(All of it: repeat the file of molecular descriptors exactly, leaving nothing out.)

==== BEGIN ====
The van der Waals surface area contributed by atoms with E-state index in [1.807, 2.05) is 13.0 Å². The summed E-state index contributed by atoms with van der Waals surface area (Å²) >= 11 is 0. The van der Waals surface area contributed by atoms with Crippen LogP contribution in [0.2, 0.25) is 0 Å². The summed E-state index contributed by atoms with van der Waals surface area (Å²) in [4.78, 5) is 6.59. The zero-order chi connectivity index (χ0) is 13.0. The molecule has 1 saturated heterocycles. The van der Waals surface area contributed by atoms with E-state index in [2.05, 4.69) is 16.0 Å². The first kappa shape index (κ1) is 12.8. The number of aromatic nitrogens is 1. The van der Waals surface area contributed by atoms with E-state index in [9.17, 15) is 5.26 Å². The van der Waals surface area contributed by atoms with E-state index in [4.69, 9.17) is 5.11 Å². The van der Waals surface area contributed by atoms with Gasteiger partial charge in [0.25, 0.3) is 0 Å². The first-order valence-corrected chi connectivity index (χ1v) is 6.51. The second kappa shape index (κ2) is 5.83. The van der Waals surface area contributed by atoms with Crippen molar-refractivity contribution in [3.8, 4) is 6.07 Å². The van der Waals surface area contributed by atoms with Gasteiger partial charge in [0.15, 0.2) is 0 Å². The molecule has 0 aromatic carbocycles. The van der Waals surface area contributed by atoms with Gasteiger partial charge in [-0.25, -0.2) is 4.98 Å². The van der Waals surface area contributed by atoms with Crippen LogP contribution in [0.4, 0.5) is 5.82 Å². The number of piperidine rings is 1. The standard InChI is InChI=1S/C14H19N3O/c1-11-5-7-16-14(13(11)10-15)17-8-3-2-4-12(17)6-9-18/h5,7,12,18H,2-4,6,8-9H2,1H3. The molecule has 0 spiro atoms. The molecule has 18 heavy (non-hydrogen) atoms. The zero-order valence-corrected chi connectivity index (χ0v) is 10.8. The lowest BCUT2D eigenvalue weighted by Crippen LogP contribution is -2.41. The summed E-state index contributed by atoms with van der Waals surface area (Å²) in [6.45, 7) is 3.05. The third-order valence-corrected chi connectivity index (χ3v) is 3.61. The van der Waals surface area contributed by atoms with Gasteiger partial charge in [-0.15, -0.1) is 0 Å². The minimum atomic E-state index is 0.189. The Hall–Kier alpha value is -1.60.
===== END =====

The van der Waals surface area contributed by atoms with E-state index in [1.807, 2.05) is 13.0 Å². The summed E-state index contributed by atoms with van der Waals surface area (Å²) >= 11 is 0. The van der Waals surface area contributed by atoms with Crippen LogP contribution in [0.2, 0.25) is 0 Å². The summed E-state index contributed by atoms with van der Waals surface area (Å²) in [4.78, 5) is 6.59. The zero-order chi connectivity index (χ0) is 13.0. The molecule has 1 saturated heterocycles. The van der Waals surface area contributed by atoms with E-state index in [2.05, 4.69) is 16.0 Å². The first kappa shape index (κ1) is 12.8. The number of aromatic nitrogens is 1. The van der Waals surface area contributed by atoms with E-state index in [9.17, 15) is 5.26 Å². The van der Waals surface area contributed by atoms with E-state index in [4.69, 9.17) is 5.11 Å². The van der Waals surface area contributed by atoms with Gasteiger partial charge in [0.25, 0.3) is 0 Å². The first-order valence-corrected chi connectivity index (χ1v) is 6.51. The second kappa shape index (κ2) is 5.83. The van der Waals surface area contributed by atoms with Crippen molar-refractivity contribution in [3.8, 4) is 6.07 Å². The van der Waals surface area contributed by atoms with Gasteiger partial charge in [0.15, 0.2) is 0 Å². The molecule has 0 aromatic carbocycles. The van der Waals surface area contributed by atoms with Gasteiger partial charge in [-0.25, -0.2) is 4.98 Å². The van der Waals surface area contributed by atoms with Crippen LogP contribution in [0.4, 0.5) is 5.82 Å². The number of piperidine rings is 1. The standard InChI is InChI=1S/C14H19N3O/c1-11-5-7-16-14(13(11)10-15)17-8-3-2-4-12(17)6-9-18/h5,7,12,18H,2-4,6,8-9H2,1H3. The molecule has 0 spiro atoms. The molecule has 18 heavy (non-hydrogen) atoms. The zero-order valence-corrected chi connectivity index (χ0v) is 10.8. The lowest BCUT2D eigenvalue weighted by Crippen LogP contribution is -2.41. The summed E-state index contributed by atoms with van der Waals surface area (Å²) in [6.45, 7) is 3.05. The third-order valence-corrected chi connectivity index (χ3v) is 3.61. The van der Waals surface area contributed by atoms with Gasteiger partial charge in [-0.15, -0.1) is 0 Å². The minimum atomic E-state index is 0.189. The Hall–Kier alpha value is -1.60.